Death in a Vacuum: Starguards, Chapter 6

[Editor’s Note: The story of “Inky” Grant and his comic strip will appear here every week or two (or sometimes three). Read the whole saga from the beginning, if you wish.]

As 1924 dawned, cartoonist Inky Grant had made up his mind. He had artistic dreams. He needed money. Crime could bring him money. He would turn to a life of crime.

“Inky” Grant

To embark on this life of crime, Inky turned to the only real criminal he knew, Rusty Malone, his sister’s widower.

Rusty was not a person Inky especially wanted to spend time with.

But several years earlier, Rusty had said, “If you ever need money, let me know. I’ll set you up.”

Inky needed money, and he let Rusty know. Rusty, as always, needed an extra goon.

Inky didn’t describe the details of the scheme in his diary, but, amazingly, a letter from Rusty survives among Inky’s personal effects, which was scattered in with his art. When his one art exhibit to date was organized at the long-defunct Inkwell Gallery in the late 1950s, comics fan (and future comics historian) Eugene Kovalenko (1930-1985) found the letter, shortly before the gallery’s permanent closure, grateful that Inky had failed to carry out Rusty’s most astute admonition: Destroy this letter.

“The plot described in the letter,”  Kovalenko wrote, “was breathtaking in its simplicity and brainlessness. New York City had seen a rise in warring bootleggers. Thanks to a breach between two rival gangs, Malone’s boss felt himself entitled to a warehouse of hooch. On February 6, Inky and his brother-in-law would invade the warehouse at two in the morning, shoot a couple of guards in the back and steal the hooch. That was the whole plan. That was it. Like, a plan that a five-year-old could have come up with.”

From Rusty’s letter, it seems that Inky had concerns about leaving corpses lying around a warehouse, but Rusty reassured him, in language that readers will likely find offensive, but was not unusual for the time.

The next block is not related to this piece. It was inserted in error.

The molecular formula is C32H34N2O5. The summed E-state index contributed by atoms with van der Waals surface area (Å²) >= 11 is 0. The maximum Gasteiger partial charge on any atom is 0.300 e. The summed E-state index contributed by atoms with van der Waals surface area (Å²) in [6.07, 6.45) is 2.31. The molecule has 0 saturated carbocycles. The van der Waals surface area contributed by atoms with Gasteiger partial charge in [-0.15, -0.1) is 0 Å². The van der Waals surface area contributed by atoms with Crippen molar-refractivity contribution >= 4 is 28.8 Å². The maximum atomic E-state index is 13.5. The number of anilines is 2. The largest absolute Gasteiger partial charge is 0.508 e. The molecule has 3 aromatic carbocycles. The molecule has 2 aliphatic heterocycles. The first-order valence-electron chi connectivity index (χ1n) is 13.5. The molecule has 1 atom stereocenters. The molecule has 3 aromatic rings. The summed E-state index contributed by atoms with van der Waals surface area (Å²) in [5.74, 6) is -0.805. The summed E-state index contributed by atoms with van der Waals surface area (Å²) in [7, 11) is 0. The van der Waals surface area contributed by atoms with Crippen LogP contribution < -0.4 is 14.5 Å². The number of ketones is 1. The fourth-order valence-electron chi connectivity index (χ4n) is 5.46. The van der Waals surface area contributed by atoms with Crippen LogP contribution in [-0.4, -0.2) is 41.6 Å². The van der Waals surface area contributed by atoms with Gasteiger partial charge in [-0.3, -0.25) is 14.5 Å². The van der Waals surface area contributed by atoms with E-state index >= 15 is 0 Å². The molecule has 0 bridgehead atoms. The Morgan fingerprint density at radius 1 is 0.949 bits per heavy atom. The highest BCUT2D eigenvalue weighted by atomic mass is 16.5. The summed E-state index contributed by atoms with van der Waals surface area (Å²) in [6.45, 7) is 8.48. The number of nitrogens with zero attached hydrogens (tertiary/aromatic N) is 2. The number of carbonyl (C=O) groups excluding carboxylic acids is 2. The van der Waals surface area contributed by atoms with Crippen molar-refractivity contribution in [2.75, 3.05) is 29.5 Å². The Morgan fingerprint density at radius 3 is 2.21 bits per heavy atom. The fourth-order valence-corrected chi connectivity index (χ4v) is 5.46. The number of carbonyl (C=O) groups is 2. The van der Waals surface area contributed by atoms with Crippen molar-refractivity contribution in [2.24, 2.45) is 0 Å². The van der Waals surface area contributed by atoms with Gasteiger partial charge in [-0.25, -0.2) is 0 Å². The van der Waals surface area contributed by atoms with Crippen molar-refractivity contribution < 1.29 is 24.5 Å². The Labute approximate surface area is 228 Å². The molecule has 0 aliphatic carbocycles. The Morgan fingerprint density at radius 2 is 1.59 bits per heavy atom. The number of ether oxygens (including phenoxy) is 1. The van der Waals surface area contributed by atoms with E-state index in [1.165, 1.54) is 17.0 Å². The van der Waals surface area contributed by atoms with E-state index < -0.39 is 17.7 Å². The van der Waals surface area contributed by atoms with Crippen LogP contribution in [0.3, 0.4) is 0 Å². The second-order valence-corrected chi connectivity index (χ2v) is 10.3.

“Don’t worry,” Rusty wrote. “Powlen will clean it up. We rub out the hooligans, Powlen takes out the garbage. Powlen is like a god. He is like a genius. He erases shit. He makes it like it didn’t happen. Powlen is the magic fucking kike.”

This impressed Inky, who obliquely referred to Powlen in a couple of subsequent strips. As far as we know, however, he never met Powlen, an allegedly Jewish gangster so far underground that no record survives of his existence other than a scribble in Inky’s diary and a few shadowy references in post-Prohibition police reports. Powlen was said to be an acquaintance of Bix Beiderbecke, although his name appears in no Beiderbecke biography.

“This fellow, Powlen, like everyone, gained a cultish following on the internet in the early ‘aughts,” says Al Capone biographer, Hugh Sendrick. “Various intrepid researchers have determined to uncover the mystery of Powlen’s identity. Common internet wisdom now locates him during the 1920s living in Brooklyn, on 6th Avenue, although there is no real evidence for this. Still, his supposed abode is today a very minor tourist attraction. We will likely never know the identity of this supposedly masterful fixer.”

Now truly friendless, Inky spent 1924’s New Year’s Eve alone, drinking, snorting cocaine, drawing his comic and anticipating what he described in his diary without elaboration as his “awfully big adventure.” This is a quote from J. M. Barrie’s Peter Pan. The full quote is “To die will be an awfully big adventure,” so it seems Inky did not imagine that his January criminal escapade would go very well at all.

He then wrote, also without elaboration, “If one kills a bad person, it is not murder, it is societal self-defense,” likely an effort to come to grips with what he and his brother-in-law had planned: killing a couple of soldiers in a war between two sets of criminals was arguably less immoral than his last crime spree, which saw him grabbing purses from little old ladies. Would society be better or worse after he and Rusty killed a couple of mobsters?

The panels he drew on New Year’s Eve, which saw the Starguards’ future world celebrating the arrival of 2024, focused on Mary Luna in an especially dark and pessimistic mood. Reading his art today is a tunnel straight into Inky’s frame of mind, a hundred years ago, as his life took a turn for the worse.

Death in a Vacuum!




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